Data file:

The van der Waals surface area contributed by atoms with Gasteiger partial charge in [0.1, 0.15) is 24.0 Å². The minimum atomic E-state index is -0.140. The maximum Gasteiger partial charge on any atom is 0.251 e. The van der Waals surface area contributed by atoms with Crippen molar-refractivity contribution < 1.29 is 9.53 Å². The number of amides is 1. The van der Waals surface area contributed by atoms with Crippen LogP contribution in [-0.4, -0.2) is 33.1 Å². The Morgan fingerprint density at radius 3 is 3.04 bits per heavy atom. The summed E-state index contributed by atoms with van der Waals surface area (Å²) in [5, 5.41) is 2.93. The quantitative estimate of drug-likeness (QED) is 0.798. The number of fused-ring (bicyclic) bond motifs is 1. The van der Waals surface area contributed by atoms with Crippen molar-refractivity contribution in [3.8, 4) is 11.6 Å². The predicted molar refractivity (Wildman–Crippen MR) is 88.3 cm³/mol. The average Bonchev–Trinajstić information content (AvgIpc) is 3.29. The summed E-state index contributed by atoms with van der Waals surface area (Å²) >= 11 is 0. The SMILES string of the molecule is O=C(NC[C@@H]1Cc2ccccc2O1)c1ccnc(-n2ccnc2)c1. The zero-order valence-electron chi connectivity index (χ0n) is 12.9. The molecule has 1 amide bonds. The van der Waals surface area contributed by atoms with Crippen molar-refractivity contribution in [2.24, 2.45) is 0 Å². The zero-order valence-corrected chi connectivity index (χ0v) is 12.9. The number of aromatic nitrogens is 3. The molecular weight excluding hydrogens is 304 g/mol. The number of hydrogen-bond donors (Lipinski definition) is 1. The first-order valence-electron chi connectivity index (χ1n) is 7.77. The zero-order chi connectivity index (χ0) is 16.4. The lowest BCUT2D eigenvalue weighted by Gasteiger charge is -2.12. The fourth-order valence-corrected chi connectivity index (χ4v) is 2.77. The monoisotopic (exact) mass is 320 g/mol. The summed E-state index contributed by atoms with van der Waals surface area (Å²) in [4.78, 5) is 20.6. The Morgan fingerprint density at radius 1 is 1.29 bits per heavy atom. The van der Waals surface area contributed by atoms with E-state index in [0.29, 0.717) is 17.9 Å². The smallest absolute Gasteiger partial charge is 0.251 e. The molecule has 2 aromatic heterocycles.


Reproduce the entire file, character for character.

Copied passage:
The van der Waals surface area contributed by atoms with Gasteiger partial charge in [0.1, 0.15) is 24.0 Å². The minimum atomic E-state index is -0.140. The maximum Gasteiger partial charge on any atom is 0.251 e. The van der Waals surface area contributed by atoms with Crippen molar-refractivity contribution < 1.29 is 9.53 Å². The number of amides is 1. The van der Waals surface area contributed by atoms with Crippen LogP contribution in [-0.4, -0.2) is 33.1 Å². The Morgan fingerprint density at radius 3 is 3.04 bits per heavy atom. The summed E-state index contributed by atoms with van der Waals surface area (Å²) in [5, 5.41) is 2.93. The quantitative estimate of drug-likeness (QED) is 0.798. The number of fused-ring (bicyclic) bond motifs is 1. The van der Waals surface area contributed by atoms with Crippen molar-refractivity contribution in [3.8, 4) is 11.6 Å². The predicted molar refractivity (Wildman–Crippen MR) is 88.3 cm³/mol. The average Bonchev–Trinajstić information content (AvgIpc) is 3.29. The summed E-state index contributed by atoms with van der Waals surface area (Å²) >= 11 is 0. The SMILES string of the molecule is O=C(NC[C@@H]1Cc2ccccc2O1)c1ccnc(-n2ccnc2)c1. The zero-order valence-electron chi connectivity index (χ0n) is 12.9. The molecule has 1 amide bonds. The van der Waals surface area contributed by atoms with Crippen molar-refractivity contribution in [2.24, 2.45) is 0 Å². The zero-order valence-corrected chi connectivity index (χ0v) is 12.9. The number of aromatic nitrogens is 3. The molecular weight excluding hydrogens is 304 g/mol. The number of hydrogen-bond donors (Lipinski definition) is 1. The first-order valence-electron chi connectivity index (χ1n) is 7.77. The zero-order chi connectivity index (χ0) is 16.4. The lowest BCUT2D eigenvalue weighted by Gasteiger charge is -2.12. The fourth-order valence-corrected chi connectivity index (χ4v) is 2.77. The monoisotopic (exact) mass is 320 g/mol. The summed E-state index contributed by atoms with van der Waals surface area (Å²) in [4.78, 5) is 20.6. The Morgan fingerprint density at radius 1 is 1.29 bits per heavy atom. The van der Waals surface area contributed by atoms with E-state index in [0.29, 0.717) is 17.9 Å². The smallest absolute Gasteiger partial charge is 0.251 e. The molecule has 2 aromatic heterocycles.